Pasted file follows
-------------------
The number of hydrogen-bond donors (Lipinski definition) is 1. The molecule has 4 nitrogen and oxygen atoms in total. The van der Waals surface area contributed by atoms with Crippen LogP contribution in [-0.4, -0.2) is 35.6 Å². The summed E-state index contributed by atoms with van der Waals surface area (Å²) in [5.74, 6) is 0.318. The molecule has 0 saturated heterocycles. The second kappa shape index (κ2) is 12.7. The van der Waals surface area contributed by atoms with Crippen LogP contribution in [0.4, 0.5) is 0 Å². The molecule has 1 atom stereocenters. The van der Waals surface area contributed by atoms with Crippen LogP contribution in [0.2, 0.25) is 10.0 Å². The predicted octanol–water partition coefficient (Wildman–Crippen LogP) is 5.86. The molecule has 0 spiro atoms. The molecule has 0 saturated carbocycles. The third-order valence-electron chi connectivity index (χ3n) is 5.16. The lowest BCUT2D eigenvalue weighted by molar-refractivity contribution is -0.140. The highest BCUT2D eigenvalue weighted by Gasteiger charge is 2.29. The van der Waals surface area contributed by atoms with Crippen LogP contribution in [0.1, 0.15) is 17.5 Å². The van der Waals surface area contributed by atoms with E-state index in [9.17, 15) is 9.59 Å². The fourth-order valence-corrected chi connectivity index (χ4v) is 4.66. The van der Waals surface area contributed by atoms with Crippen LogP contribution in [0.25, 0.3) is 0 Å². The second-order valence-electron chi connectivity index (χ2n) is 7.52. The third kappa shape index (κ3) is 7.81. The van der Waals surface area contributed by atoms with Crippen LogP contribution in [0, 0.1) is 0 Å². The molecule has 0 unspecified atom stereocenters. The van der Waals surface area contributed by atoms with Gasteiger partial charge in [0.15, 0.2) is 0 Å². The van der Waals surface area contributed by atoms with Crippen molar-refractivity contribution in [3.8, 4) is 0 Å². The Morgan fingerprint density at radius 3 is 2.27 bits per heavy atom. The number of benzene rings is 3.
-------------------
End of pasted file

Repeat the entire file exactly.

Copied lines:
The number of hydrogen-bond donors (Lipinski definition) is 1. The molecule has 4 nitrogen and oxygen atoms in total. The van der Waals surface area contributed by atoms with Crippen LogP contribution in [-0.4, -0.2) is 35.6 Å². The summed E-state index contributed by atoms with van der Waals surface area (Å²) in [5.74, 6) is 0.318. The molecule has 0 saturated heterocycles. The second kappa shape index (κ2) is 12.7. The van der Waals surface area contributed by atoms with Crippen LogP contribution in [0.4, 0.5) is 0 Å². The molecule has 1 atom stereocenters. The van der Waals surface area contributed by atoms with Crippen LogP contribution in [0.2, 0.25) is 10.0 Å². The predicted octanol–water partition coefficient (Wildman–Crippen LogP) is 5.86. The molecule has 0 spiro atoms. The molecule has 0 saturated carbocycles. The third-order valence-electron chi connectivity index (χ3n) is 5.16. The lowest BCUT2D eigenvalue weighted by molar-refractivity contribution is -0.140. The highest BCUT2D eigenvalue weighted by Gasteiger charge is 2.29. The van der Waals surface area contributed by atoms with Crippen LogP contribution in [0.1, 0.15) is 17.5 Å². The van der Waals surface area contributed by atoms with E-state index in [9.17, 15) is 9.59 Å². The fourth-order valence-corrected chi connectivity index (χ4v) is 4.66. The van der Waals surface area contributed by atoms with Crippen LogP contribution in [0.25, 0.3) is 0 Å². The second-order valence-electron chi connectivity index (χ2n) is 7.52. The third kappa shape index (κ3) is 7.81. The van der Waals surface area contributed by atoms with Crippen LogP contribution in [0, 0.1) is 0 Å². The molecule has 0 unspecified atom stereocenters. The van der Waals surface area contributed by atoms with Gasteiger partial charge in [0.15, 0.2) is 0 Å². The van der Waals surface area contributed by atoms with Crippen molar-refractivity contribution in [3.8, 4) is 0 Å². The Morgan fingerprint density at radius 3 is 2.27 bits per heavy atom. The number of benzene rings is 3.